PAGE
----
On 19th anniversary of 9/11 attacks, death toll still rising

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It’s been 19 years since the 9/11 terror attacks took the lives of 2,974 people, yet the death toll continues to rise as people who were at Ground Zero on that fateful day succumb to related illnesses.

Friday marks the anniversary of the deadliest terror attack on American soil in which 2,750 people were killed at the World Trade Center in New York, 184 died at the Pentagon and 40 more died in Pennsylvania.

More than 400 New York firefighters and police officers were among the dead.

According to the CDC, 3,946 of the more than 105,000 members of the World Trade Center Health Program, which supports first responders and survivors at Ground Zero during and after the attacks, have died.

That exceeds the number of lives lost in the actual attacks.

Though it is unclear how many have died directly from illnesses related to 9/11, Newsweek reported that at least 18,000 of the total members have been diagnosed with 9/11-related cancer.

Last year, officials at the 9/11 Victims Compensation Fund and WTC Health Program told the Seattle Times that the number of people who died from 9/11-related illness was likely close to 2,100 at the time.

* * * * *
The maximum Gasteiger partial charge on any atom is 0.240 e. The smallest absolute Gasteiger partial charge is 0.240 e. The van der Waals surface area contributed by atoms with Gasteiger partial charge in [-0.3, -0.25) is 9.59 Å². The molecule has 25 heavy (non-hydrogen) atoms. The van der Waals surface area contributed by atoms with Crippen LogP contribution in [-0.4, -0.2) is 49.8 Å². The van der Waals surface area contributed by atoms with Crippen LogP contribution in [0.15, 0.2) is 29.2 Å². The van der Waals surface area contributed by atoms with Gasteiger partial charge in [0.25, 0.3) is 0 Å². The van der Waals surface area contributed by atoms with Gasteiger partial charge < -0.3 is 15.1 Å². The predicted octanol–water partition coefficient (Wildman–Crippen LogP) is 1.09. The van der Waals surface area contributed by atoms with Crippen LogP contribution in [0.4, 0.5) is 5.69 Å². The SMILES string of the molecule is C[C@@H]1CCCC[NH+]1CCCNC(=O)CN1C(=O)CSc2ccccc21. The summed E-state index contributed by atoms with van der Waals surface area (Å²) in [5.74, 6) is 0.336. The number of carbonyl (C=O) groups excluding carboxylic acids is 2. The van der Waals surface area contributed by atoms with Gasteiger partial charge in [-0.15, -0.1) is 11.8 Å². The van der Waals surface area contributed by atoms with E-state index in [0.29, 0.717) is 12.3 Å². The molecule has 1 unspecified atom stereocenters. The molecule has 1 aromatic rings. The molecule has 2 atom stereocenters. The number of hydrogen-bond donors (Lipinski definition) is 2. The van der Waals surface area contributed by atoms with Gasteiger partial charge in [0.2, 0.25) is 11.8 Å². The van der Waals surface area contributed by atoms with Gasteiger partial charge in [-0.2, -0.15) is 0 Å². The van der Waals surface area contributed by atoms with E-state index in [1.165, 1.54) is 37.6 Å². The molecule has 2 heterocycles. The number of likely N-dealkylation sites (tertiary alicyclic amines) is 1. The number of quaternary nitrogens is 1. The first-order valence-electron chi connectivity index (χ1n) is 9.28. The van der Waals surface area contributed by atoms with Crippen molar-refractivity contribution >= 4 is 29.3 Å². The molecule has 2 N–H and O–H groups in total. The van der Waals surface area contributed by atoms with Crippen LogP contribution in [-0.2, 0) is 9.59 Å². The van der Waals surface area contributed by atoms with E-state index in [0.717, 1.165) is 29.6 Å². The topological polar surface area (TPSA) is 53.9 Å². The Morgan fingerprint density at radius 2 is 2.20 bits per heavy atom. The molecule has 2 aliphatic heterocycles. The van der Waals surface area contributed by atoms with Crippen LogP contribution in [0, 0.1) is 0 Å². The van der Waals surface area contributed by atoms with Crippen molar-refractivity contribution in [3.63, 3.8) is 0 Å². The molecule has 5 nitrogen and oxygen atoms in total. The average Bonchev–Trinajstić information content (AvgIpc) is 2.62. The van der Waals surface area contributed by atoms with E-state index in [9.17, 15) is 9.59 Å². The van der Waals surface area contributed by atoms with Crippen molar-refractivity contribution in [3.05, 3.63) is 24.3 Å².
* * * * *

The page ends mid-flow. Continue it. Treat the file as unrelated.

“Almost two decades later, many responders and survivors still suffer the long-term health effects, both physically and mentally,” stated Dr. John Howard, administrator for the program, which is part of the Centers for Disease Control and Prevention. “Their resolve and health are now being further tested by the COVID-19 pandemic.” 

The WTC Health Program says the official number of 9/11 first responders and survivors who have died of the coronavirus is 42, but officials say the actual number is likely greater.

On Wednesday, the New York City Fire Department added 27 firefighters to the list of those who have died of related illnesses, bringing the total number who died after the attacks to 227, reported WABC.

“Some WTC-related health conditions can take many years to develop,” Howard said. “With each passing year, it becomes more imperative that those that may be eligible for the World Trade Center Health Program learn about how to enroll. It is not too late.”

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